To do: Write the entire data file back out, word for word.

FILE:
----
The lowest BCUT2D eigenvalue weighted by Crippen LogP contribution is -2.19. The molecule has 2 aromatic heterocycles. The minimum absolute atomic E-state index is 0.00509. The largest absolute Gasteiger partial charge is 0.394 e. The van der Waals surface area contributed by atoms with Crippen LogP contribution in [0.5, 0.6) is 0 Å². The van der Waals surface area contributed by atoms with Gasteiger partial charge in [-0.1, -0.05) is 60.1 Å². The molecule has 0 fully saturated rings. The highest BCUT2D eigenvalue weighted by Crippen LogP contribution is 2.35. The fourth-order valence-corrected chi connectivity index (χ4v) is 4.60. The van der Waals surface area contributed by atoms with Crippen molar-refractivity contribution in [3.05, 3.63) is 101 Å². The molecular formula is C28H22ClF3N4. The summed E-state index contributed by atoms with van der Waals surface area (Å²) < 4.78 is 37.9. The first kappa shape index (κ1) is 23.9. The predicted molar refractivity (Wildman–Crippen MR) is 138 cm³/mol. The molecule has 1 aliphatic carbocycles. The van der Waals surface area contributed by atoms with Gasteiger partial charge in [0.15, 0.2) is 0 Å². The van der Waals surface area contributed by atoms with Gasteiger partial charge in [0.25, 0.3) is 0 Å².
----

The lowest BCUT2D eigenvalue weighted by Crippen LogP contribution is -2.19. The molecule has 2 aromatic heterocycles. The minimum absolute atomic E-state index is 0.00509. The largest absolute Gasteiger partial charge is 0.394 e. The van der Waals surface area contributed by atoms with Crippen LogP contribution in [0.5, 0.6) is 0 Å². The van der Waals surface area contributed by atoms with Gasteiger partial charge in [-0.1, -0.05) is 60.1 Å². The molecule has 0 fully saturated rings. The highest BCUT2D eigenvalue weighted by Crippen LogP contribution is 2.35. The fourth-order valence-corrected chi connectivity index (χ4v) is 4.60. The van der Waals surface area contributed by atoms with Crippen molar-refractivity contribution in [3.05, 3.63) is 101 Å². The molecular formula is C28H22ClF3N4. The summed E-state index contributed by atoms with van der Waals surface area (Å²) < 4.78 is 37.9. The first kappa shape index (κ1) is 23.9. The predicted molar refractivity (Wildman–Crippen MR) is 138 cm³/mol. The molecule has 1 aliphatic carbocycles. The van der Waals surface area contributed by atoms with Gasteiger partial charge in [0.15, 0.2) is 0 Å². The van der Waals surface area contributed by atoms with Gasteiger partial charge in [0.25, 0.3) is 0 Å².